THE PHILIPPINES may face more cybersecurity attacks in 2024 and the coming years, an official of Now Corp. said, as he outlined the company’s plan to strengthen infrastructure enterprises through cybersecurity solutions.
“Expect more hacking, expect more breaches because we are at the center of a geopolitical crisis. It is not surprising and not possible to deny that we have problems,” Mel V. Velarde, chairman of Now Corp., told reporters at a press briefing last week.
Geopolitical tension may fuel more cyberattacks, he said, citing that the ongoing conflict in the West Philippine Sea may escalate cyber risks.
He added that the majority of the country’s networks remain untrusted making them prone to attacks as cyberattackers are becoming more sophisticated.
The Philippines has been hit the most by cyberattacks among its Southeast Asian peers this year, according to a recent report released by Palo Alto Networks.
Twenty-nine percent of Filipino organizations have reported an increase in cybersecurity-related incidents of 50% or more, with 51% saying that they are at high risk from threats, according to the report.
This year alone, several government agencies have experienced cyberattacks. For instance, the Philippine Health Insurance Corp. was hit by a Medusa ransomware where more than 600 gigabytes worth of its members’ data were obtained.
The listed telecommunications company said together with affiliate Now Telecom Co., Inc., it launched end-to-end solutions to combat threats to physical and digital infrastructures.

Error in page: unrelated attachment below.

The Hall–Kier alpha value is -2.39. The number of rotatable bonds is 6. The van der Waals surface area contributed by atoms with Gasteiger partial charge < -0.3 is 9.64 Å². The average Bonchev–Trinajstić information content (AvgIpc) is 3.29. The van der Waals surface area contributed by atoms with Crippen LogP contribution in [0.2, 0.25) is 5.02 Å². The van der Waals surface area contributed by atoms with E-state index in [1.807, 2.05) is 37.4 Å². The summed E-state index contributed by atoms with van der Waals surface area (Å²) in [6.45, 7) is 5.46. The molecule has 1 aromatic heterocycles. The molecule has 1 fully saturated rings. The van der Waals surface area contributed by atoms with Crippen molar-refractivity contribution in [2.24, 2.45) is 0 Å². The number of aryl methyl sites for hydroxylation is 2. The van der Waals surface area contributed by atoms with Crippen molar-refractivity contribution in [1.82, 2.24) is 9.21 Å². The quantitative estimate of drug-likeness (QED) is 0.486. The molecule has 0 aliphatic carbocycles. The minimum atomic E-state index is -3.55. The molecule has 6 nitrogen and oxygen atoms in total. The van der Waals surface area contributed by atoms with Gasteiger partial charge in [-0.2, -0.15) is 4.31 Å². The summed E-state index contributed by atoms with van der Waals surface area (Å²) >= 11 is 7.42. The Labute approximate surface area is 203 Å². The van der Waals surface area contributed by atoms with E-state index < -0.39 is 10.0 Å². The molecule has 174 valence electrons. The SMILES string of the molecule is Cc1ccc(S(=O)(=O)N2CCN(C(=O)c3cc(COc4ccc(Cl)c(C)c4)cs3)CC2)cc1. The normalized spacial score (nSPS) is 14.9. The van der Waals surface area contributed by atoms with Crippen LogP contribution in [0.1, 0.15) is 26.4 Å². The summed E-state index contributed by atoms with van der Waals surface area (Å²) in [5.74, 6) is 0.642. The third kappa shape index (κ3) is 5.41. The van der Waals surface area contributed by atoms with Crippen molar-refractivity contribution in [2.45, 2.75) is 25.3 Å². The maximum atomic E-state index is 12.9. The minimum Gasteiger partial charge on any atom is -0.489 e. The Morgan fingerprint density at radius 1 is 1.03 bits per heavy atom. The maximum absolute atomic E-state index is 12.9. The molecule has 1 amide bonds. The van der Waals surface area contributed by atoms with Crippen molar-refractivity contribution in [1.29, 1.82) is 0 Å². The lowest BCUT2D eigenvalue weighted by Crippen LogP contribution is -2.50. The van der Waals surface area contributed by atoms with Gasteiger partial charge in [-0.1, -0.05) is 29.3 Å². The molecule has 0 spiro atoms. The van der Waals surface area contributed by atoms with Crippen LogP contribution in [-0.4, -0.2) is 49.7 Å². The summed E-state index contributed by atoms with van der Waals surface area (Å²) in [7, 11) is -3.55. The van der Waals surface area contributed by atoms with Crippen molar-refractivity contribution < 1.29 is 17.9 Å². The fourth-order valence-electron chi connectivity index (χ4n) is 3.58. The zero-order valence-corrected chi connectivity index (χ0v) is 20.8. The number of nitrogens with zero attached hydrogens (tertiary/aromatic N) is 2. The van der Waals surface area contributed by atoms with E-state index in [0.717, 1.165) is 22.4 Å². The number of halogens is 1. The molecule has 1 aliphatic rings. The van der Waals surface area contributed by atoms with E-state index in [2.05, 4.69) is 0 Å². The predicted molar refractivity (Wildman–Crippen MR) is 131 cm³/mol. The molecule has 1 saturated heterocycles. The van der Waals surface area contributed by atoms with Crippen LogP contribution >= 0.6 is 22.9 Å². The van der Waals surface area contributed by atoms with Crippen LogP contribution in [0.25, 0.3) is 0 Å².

“Deploying untrusted hardware and software including sensors and devices without rigorous vetting can open the door for unauthorized surveillance on both sensitive enterprise data and individuals, effectively turning what should be a protective measure into an unintended self-inflicted breach,” said Rene L. Rosales, president of Now Telecom.
Now Telecom has business operations in telecommunications, media and technology.
The companies’ “Technologies on Demand Assist You” or TODAY is a cyber threat assessment program designed to identify and address vulnerabilities in private and public sectors.
The company described the program as an “ecosystem of trusted global technology,” which may include cloud-based enterprise endpoint devices, sensors, handheld devices, and video security systems.
“We understand the critical nature of highly sensitive personal information, and this program protects the data integral to the functioning and trust of key industries like finance, healthcare, government services, and utility providers,” said Henry Andrews B. Abes, president and chief executive officer of Now Corp. — Ashley Erika O. Jose